Tips On Breastfeeding

Common Problems with Breastfeeding.

One of the most natural events for many women – so, what problems could develop with breastfeeding?

Most of the time, many women breastfeed and experience the pleasure of providing nourishment for their babies among the other benefits of breastfeeding.

But in some cases, some problems with breastfeeding could happen that prevent either the smooth delivery of milk to the baby or actually make Mum unwell.

The most important thing as a new mum having problems with breastfeeding is to be patient with yourself and your baby – and get the right advice quickly.

Let’s look at some of these breastfeeding problems.

#1. Difficulty ‘Latching On’

Latching on is simply the term we use to describe how the baby gets a good amount of your breast into their mouth to feed properly.

Did you know that your baby’s suckling is one of the triggers for your milk flow?

For them to suckle well, though, they need to have a little of your areola (the darker part of the breast just next to the nipple) and the nipple inside their mouth.

The breast ducts which contain the milk lie within the areola, and your baby’s pull as they suck, helps release the milk.

So what could prevent your baby from latching on?

There are conditions affecting baby such as if they are sleepy; or very upset and crying.

In this case, they may find it difficult to get the breast properly fitted into their mouth.

When they try to feed and no milk comes, they get more frustrated.

So if it’s feeding time, try squeezing your breast to bring a few drops onto the nipple before you place baby to latch.

The smell and taste of the milk can encourage a sleepy baby to wake and feed.

And, try to get them feeding before they get too hungry and frustrated to latch on properly.

Other examples for latching problems are:

If your nipples do not ‘stick out’, it may be a little tricky for babies to ‘latch on’.

Babies can still feed from ‘flat’ nipples, but using a breast pump can help stimulate the nipples up/out and help baby latch on.

A breast pump can help some latching or other breastfeeding problems.

If you have very large breasts, it could also be difficult to hold your baby in a position that allows you to see well enough to properly fit the breast in their mouth.

Having someone to help with positioning a few times till you get in a comfortable position and rhythm may be all you and your baby need.

Finally, sometimes your breasts get very full or engorged. This stretches the nipple so it seems to be flat, and your baby can’t latch on.

Here again, expressing some milk with your hand or using a pump to stimulate the nipple before you place baby on can help.

Breast shields are a useful device to help with stimulating your nipple.

In premature babies, they can help make it easier for her little mouth to latch on to your nipple and breast.

Latching problems could also happen if the baby has conditions like a tongue-tie or cleft palate; or other medical conditions which

  • How do you position your baby when breastfeeding?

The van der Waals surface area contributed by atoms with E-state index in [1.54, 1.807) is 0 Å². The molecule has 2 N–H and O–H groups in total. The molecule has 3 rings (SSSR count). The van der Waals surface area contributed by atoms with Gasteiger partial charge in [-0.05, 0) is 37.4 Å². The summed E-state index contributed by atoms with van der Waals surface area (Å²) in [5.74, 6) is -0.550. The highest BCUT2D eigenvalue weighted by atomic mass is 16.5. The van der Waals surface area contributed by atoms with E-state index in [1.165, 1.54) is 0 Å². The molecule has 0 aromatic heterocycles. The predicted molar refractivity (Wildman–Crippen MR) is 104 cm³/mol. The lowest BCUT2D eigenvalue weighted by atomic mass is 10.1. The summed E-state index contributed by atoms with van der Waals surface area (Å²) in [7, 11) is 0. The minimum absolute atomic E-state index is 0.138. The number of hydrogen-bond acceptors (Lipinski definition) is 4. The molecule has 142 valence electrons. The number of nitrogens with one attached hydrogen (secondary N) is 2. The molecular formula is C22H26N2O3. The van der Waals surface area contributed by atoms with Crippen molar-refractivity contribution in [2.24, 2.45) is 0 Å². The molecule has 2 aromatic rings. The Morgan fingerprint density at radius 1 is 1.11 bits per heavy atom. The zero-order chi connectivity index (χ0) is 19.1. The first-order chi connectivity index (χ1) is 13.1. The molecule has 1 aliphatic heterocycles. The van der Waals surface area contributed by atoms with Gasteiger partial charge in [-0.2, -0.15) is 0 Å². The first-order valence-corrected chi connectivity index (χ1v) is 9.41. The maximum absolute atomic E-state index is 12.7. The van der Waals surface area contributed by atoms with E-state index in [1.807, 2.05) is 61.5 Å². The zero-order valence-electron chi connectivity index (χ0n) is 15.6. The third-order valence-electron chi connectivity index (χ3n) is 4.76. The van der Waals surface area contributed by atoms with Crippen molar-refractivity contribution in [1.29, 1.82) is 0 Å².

• If you are new at breastfeeding, it can be a little daunting. But do not worry.
    • Sit comfortably, use cushions to support your back and neck. Hold or cradle your baby, aim your nipple towards her nose and bring her close so her chin touches your chest.
    • As she opens her mouth wide, let her take your nipple in deeply so some of the areola also enters her mouth; and gently tug her against you.
    • Check her nose is free and her chin is right against your breast.
    • You will feel the pull/pressure, as she suckles at your breast.
    • While the first few sucks are fast, this will soon slow to steady pulls as her mouth is filled with milk and she swallows in between suckling.

Remember this problem with breastfeeding could affect how nutrition your baby is getting and their growth. So ask for help with it quickly.

problems with breastfeeding
Breastfeeding Problems can happen from blockages causing Mastitis

#2. Insufficient Milk Flow

This is when you do not appear to have enough milk for the baby.

Why could this happen?

Well, milk flow is controlled by your hormones and the baby’s suckling to stimulate it.

Your body is getting ready for breastfeeding right from your second trimester onwards, and after birth, the hormones work together to allow the release of milk.

  • But some of the issues that could cause this problem with breastfeeding are:
    • If you were ill around the time of birth with an infection or other medical problem, this may affect your milk flow
    • Some medicines that you take to treat other problems may affect your milk flow
    • A poor diet and appetite can certainly affect your milk flow
    • Closely related to this is dehydration – insufficient fluid in your body means there is insufficient milk.
    • Feeling of anxiety or stress can also affect your hormones and milk flow.

As a breastfeeding mum, rest, fluids – water, a regular, varied diet rich in fibre, protein, carbohydrates – will build up the energy and nutrients you need for good milk flow.

If you feel unwell, please seek medical help quickly so this does not affect your milk flow.

Tips to Help Your Breastfeeding Method – Best Practices

#3. Cracked/Sore Nipples

This is a common complaint for many mums, and you may experience it, too.

Most times, it happens from incorrect latching and positioning.

If you didn’t get the position right, your nipple may be against the hard palate of the baby’s mouth rather than fully within the mouth and near the soft palate at the back of the mouth.

If you notice your nipples are flat or wedged after a feed, this may be a sign that the baby is not well-positioned.